We are developing Construct 3, a game development IDE in the browser. We have found that in one case scrolling with the trackpad in Safari keeps causing a spurious scroll event to Y = 0 (so it jumps back to the top). Trackpad scrolling happens normally until the momentum scrolling comes to a rest, and then the spurious scroll happens.
1) Visit https://editor.construct.net/?skip-support-check
2) Click "New project"
3) Click "Create"
4) The main view is probably all grey because it's scrolled to the top. Try scrolling down. You should see a white area come in to view.
5) Stop scrolling and let the momentum scroll come to a rest.
Expected result: view remains where it is
Observed result: view scrolls back to top
This does not reproduce in Chrome or Firefox. I've tried to find a way to work around it, but it happens so much that ignoring scroll events to Y=0 completely blocks the ability to scroll.
This bug will block us from supporting Safari with our PWA.
Note tested on macOS 10.13 beta 9, and reproduces on both Safari 11 and Safari Technology Preview 38.
This isn't triggered by a spurious scroll event; it's the post-scrolling layout that for some reason clamps the max Y scroll offset to 0.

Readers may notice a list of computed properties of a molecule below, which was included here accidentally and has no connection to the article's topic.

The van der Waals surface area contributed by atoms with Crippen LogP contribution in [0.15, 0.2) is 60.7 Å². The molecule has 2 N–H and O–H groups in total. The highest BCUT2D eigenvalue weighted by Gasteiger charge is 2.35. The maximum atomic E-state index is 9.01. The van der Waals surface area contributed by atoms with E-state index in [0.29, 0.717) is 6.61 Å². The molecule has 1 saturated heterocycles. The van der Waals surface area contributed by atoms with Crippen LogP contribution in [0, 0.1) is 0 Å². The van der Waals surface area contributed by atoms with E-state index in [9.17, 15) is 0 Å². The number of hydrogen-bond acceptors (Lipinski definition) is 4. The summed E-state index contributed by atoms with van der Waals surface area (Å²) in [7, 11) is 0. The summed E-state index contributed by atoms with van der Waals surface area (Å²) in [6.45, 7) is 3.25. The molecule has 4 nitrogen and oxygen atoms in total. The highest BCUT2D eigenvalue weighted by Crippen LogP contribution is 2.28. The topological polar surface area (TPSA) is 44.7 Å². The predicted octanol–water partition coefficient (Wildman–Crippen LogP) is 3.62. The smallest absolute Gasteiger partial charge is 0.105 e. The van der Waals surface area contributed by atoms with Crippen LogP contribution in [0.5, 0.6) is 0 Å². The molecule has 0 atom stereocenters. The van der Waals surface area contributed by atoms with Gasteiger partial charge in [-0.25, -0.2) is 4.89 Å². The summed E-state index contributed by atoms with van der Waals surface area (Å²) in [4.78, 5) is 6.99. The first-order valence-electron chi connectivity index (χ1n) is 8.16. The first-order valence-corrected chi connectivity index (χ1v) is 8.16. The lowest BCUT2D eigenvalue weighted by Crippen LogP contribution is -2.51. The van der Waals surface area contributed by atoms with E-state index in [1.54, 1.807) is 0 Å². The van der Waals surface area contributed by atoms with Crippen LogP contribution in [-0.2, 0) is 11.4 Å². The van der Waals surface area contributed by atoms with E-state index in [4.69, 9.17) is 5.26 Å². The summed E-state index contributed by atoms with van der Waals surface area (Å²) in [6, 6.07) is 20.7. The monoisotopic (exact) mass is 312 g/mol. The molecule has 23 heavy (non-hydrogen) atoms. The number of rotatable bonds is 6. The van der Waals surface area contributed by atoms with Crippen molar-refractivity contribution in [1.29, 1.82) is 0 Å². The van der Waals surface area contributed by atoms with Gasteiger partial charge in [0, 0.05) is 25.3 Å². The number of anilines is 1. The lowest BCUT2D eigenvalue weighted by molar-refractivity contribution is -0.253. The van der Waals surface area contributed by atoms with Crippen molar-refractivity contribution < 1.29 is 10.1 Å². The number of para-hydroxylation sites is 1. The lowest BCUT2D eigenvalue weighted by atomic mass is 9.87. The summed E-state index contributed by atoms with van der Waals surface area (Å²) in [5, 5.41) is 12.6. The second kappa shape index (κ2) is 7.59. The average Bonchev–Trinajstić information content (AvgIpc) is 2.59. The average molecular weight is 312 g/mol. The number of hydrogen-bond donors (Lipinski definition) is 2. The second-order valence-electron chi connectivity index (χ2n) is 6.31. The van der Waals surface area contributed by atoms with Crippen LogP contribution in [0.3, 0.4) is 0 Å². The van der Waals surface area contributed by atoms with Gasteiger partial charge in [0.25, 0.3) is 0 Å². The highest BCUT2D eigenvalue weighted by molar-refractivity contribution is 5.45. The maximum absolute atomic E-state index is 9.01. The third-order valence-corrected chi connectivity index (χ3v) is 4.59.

Oddly the bug doesn't happen if the window is not active. I suspect something in the content is triggering this.
This seems to be triggers by grid sizing code; I suspect it's doing 2 layouts with different size constraints, and one of those layouts triggers the scroll to 0 behavior.
I did find a workaround: call preventDefault() on wheel events, manually offset the scroll position, and ignore scroll events with a Y of 0. This works but has non-native behavior (no longer axis-locks like native trackpad scrolling does). This means this bug doesn't block us any more, but obviously it'd be nice to have it fixed so we can remove the hack.
I don't get how that workaround can work. Doesn't the scroll offset get reset to 0 any time layout happens (e.g. on window resize)? I can't get the content to stick at a non-zero scroll position even when not using a trackpad to scroll.
Well in this case the main view is actually rendered with a canvas. We can store the scroll position separately and basically ignore the browser-provided scroll position, making the scroll position write-only. If the scrollbars were visible they'd probably show the wrong position, but on macOS they're invisible so we get away with it.